- PublicationEstablishment of diagnostic reference levels for CT trunk examinations in the Western region of Saudi ArabiaDiagnostic reference levels (DRLs) are an important optimisation tool, which aid in identifying abnormally high dose levels. These are currently not available in Saudi Arabia, and this research aims to remedy this. CT dose data (DLP and CTDIvol) were collected for a minimum number of 10 adult patients of average size (60–80 kg) presenting for a range of CT examinations from public hospitals in the western region of Saudi Arabia. These include routine chest, high-resolution chest (HRCT), pulmonary angiography (CTPA), abdomen and pelvis (AP) and the combined chest, abdomen and pelvis (CAP) CT examinations. Mean values for each site were calculated, and the 75th percentile of DLP and CTDIvol was used as a basis for DRLs. Data for 550 patients were collected from 14 hospitals over a 7-month period. The rounded third-quartile CTDIvol and DLP were 18 mGy and 630 mGy cm−1 for chest CT, 20 mGy and 600mGy cm−1 for HRCT, 18 mGy and 480 mGy cm−1 for CTPA, 15 mGy and 800 mGy cm−1 for AP, and 16 mGy and 1040 mGy cm−1 for CAP, respectively. Regional DRLs have been proposed from this study. Dose variations across CT departments have identified an urgent need for optimisation to improve distribution of observed doses for CT examinations.
Scopus© Citations 23 520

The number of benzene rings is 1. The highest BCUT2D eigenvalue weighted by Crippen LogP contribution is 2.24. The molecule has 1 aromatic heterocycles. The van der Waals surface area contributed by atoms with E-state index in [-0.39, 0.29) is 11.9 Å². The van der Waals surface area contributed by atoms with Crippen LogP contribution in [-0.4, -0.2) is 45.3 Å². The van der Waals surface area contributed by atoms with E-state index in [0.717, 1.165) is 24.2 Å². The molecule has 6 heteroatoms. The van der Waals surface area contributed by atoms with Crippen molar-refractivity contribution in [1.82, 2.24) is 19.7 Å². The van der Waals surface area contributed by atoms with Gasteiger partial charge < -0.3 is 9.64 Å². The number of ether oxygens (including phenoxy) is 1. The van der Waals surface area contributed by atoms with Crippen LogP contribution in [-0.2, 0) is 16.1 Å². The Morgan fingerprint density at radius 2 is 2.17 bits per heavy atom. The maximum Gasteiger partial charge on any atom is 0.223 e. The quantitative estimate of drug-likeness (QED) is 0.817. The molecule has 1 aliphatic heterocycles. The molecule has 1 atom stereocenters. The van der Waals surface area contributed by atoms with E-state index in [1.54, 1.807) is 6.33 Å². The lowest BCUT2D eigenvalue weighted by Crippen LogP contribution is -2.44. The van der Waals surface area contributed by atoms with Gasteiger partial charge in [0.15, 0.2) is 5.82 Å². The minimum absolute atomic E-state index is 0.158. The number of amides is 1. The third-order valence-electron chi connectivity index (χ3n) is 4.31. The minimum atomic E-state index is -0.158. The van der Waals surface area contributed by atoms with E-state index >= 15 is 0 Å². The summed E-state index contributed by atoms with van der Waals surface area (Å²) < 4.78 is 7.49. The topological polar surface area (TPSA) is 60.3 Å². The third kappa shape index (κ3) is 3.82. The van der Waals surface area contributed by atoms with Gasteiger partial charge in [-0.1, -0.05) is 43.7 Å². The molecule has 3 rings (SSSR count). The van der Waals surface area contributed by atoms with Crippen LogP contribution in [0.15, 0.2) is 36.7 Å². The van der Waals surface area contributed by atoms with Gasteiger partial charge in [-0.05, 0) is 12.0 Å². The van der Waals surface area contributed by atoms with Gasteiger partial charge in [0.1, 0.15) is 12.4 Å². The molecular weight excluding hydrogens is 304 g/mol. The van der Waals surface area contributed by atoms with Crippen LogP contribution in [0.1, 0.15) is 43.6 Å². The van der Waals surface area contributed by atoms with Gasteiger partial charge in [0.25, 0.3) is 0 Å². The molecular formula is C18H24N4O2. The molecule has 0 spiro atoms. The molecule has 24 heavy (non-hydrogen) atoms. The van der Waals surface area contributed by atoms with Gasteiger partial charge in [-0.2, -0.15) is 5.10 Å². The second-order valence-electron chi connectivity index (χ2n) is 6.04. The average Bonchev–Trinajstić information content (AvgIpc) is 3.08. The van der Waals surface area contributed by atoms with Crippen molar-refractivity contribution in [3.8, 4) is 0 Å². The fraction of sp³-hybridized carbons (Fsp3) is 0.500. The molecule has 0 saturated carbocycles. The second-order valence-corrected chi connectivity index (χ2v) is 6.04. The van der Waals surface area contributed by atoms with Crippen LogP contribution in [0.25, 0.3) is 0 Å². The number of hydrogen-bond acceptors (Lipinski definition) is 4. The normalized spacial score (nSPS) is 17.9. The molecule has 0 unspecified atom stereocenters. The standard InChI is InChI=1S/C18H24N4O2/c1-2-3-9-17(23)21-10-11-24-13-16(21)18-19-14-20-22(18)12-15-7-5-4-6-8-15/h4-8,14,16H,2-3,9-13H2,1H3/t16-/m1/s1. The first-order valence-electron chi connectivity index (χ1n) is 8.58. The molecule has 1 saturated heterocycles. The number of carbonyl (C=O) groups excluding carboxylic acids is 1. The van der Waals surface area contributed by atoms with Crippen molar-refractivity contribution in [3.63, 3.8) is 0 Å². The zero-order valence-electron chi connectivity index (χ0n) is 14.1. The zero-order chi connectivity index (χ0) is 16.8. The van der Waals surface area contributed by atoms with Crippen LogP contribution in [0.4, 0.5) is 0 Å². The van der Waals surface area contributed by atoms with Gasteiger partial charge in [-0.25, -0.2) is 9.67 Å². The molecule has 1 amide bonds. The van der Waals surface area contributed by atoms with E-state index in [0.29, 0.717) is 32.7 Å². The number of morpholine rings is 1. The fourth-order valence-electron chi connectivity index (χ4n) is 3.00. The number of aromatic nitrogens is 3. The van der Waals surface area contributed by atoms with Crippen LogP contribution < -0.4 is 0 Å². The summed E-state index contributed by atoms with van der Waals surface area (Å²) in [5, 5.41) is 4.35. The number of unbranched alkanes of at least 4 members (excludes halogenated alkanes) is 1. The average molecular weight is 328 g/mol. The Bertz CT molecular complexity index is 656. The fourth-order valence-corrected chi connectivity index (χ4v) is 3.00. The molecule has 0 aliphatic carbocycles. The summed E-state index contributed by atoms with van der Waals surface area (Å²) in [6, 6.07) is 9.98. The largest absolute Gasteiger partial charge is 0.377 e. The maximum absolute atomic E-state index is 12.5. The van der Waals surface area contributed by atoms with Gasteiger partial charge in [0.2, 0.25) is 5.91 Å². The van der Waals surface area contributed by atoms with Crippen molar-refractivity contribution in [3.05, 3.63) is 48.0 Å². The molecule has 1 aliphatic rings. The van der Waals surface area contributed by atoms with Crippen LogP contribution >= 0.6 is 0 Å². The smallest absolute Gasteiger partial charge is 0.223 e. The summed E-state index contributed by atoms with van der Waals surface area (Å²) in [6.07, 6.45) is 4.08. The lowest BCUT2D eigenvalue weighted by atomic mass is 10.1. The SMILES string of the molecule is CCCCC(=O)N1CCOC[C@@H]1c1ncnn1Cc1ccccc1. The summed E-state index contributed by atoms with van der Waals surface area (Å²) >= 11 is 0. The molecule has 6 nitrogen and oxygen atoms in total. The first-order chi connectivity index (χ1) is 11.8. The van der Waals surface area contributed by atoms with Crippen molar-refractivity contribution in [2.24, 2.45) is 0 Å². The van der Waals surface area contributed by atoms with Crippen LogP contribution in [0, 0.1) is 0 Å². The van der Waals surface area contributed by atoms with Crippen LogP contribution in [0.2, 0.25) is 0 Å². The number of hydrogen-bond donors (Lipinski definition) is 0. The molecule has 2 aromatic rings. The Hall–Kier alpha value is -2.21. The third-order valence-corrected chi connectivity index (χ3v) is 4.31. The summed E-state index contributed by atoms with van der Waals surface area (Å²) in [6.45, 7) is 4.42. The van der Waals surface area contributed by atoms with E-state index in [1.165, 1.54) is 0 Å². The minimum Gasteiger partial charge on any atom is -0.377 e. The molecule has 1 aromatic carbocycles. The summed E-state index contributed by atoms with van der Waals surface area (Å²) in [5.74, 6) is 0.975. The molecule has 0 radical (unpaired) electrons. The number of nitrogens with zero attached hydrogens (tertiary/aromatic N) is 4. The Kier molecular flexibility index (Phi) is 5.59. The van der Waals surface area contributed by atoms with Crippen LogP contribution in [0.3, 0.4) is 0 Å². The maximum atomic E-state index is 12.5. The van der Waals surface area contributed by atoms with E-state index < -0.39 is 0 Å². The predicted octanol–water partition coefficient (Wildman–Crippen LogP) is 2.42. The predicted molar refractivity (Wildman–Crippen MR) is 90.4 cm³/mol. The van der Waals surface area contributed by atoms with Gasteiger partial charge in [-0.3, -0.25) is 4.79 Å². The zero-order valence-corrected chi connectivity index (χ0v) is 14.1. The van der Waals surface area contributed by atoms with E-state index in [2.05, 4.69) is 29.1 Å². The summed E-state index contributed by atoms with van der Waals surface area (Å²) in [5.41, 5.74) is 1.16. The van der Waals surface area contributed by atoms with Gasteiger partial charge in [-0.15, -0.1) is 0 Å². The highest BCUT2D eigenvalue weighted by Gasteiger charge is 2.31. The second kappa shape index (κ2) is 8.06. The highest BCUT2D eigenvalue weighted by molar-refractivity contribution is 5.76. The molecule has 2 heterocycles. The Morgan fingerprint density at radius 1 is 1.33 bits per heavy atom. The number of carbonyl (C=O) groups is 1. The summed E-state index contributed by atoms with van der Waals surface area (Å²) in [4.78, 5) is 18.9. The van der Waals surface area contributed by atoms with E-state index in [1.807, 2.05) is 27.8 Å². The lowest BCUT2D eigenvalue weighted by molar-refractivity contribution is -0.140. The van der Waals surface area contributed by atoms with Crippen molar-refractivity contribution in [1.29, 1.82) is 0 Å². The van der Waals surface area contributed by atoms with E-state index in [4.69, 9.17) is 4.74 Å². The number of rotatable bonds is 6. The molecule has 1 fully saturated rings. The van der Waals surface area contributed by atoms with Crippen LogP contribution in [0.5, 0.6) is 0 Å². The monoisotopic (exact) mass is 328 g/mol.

- PublicationA review of cross sectional imaging, ultrasound & nuclear medicine utilisation patterns in paediatric patients in Ireland, 2003-12Objective: Recent trends in paediatric imaging have been examined in Australia and the USA. Such literature in Europe is sparse, incomprehensive and outdated. This research investigated (1) population-based trends in the use of advanced medical imaging in children in Ireland from 2003 to 2012; (2) its use across age and gender; and (3) the most commonly performed examinations within each modality. Methods: A retrospective cohort analysis study was carried out within Irish paediatric hospitals. All CT, MRI, ultrasound and nuclear medicine (NM) annual examination data from 2003 to 2012 was obtained from radiology information systems. Results: 224,173 imaging procedures were carried out on 84,511 patients, 68% of which were ultrasound, 15% were MRI, 11% were CT and 6% were NM. Between 2003 and 2012, MRI (+280%) and CT (+80%) saw the largest increases in use, followed by ultrasound (+67%) and NM (+10%). Almost half of the study population were less than 3 years old. CT imaging was more frequent than MR in 2005. By 2012, MR rates were twice that of CT. CT imaging rates were the lowest in the youngest age categories. Conclusion: Advanced imaging use, particularly MRI, has risen substantially over the past 10 years. The utilization of non-ionizing modalities increased between 2003 and 2012, especially in brain, spinal and abdominal imaging. MR is now used at twice the frequency of CT. Advances in knowledge: Longitudinal advanced imaging utilization trends, including CT trends, have been established in the Irish paediatric population.
317Scopus© Citations 5